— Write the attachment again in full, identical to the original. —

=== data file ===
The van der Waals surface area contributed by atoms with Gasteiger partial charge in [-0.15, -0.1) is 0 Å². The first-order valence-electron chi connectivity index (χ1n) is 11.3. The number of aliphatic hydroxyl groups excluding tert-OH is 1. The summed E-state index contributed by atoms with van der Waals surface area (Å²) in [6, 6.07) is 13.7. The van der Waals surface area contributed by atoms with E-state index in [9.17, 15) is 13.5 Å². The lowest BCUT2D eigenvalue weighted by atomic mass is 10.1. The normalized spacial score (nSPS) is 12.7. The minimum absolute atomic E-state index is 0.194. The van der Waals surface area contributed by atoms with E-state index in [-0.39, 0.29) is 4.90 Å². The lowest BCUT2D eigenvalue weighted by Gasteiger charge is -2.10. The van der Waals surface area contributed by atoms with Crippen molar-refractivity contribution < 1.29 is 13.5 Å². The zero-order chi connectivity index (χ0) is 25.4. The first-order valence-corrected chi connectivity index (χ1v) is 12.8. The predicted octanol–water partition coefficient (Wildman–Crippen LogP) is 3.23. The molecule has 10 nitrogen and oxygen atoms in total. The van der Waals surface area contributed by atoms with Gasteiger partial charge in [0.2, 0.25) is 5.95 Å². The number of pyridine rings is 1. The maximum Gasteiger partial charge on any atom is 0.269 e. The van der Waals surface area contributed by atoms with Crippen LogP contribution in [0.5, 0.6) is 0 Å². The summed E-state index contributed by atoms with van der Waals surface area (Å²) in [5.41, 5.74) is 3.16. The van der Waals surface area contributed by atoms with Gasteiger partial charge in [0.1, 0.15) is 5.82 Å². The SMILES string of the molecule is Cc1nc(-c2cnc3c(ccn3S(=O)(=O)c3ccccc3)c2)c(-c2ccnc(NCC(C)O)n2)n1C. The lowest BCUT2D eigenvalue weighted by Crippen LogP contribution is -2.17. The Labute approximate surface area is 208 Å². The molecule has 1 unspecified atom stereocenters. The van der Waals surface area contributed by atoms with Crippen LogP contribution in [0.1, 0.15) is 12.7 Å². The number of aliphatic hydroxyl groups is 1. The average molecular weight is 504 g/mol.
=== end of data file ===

The van der Waals surface area contributed by atoms with Gasteiger partial charge in [-0.15, -0.1) is 0 Å². The first-order valence-electron chi connectivity index (χ1n) is 11.3. The number of aliphatic hydroxyl groups excluding tert-OH is 1. The summed E-state index contributed by atoms with van der Waals surface area (Å²) in [6, 6.07) is 13.7. The van der Waals surface area contributed by atoms with E-state index in [9.17, 15) is 13.5 Å². The lowest BCUT2D eigenvalue weighted by atomic mass is 10.1. The normalized spacial score (nSPS) is 12.7. The minimum absolute atomic E-state index is 0.194. The van der Waals surface area contributed by atoms with E-state index in [-0.39, 0.29) is 4.90 Å². The lowest BCUT2D eigenvalue weighted by Gasteiger charge is -2.10. The van der Waals surface area contributed by atoms with Crippen molar-refractivity contribution < 1.29 is 13.5 Å². The zero-order chi connectivity index (χ0) is 25.4. The first-order valence-corrected chi connectivity index (χ1v) is 12.8. The predicted octanol–water partition coefficient (Wildman–Crippen LogP) is 3.23. The molecule has 10 nitrogen and oxygen atoms in total. The van der Waals surface area contributed by atoms with Gasteiger partial charge in [0.2, 0.25) is 5.95 Å². The number of pyridine rings is 1. The maximum Gasteiger partial charge on any atom is 0.269 e. The van der Waals surface area contributed by atoms with Crippen LogP contribution in [0.5, 0.6) is 0 Å². The summed E-state index contributed by atoms with van der Waals surface area (Å²) in [5.41, 5.74) is 3.16. The van der Waals surface area contributed by atoms with Gasteiger partial charge in [0.1, 0.15) is 5.82 Å². The SMILES string of the molecule is Cc1nc(-c2cnc3c(ccn3S(=O)(=O)c3ccccc3)c2)c(-c2ccnc(NCC(C)O)n2)n1C. The lowest BCUT2D eigenvalue weighted by Crippen LogP contribution is -2.17. The Labute approximate surface area is 208 Å². The molecule has 1 unspecified atom stereocenters. The van der Waals surface area contributed by atoms with Crippen LogP contribution in [0.1, 0.15) is 12.7 Å². The number of aliphatic hydroxyl groups is 1. The average molecular weight is 504 g/mol.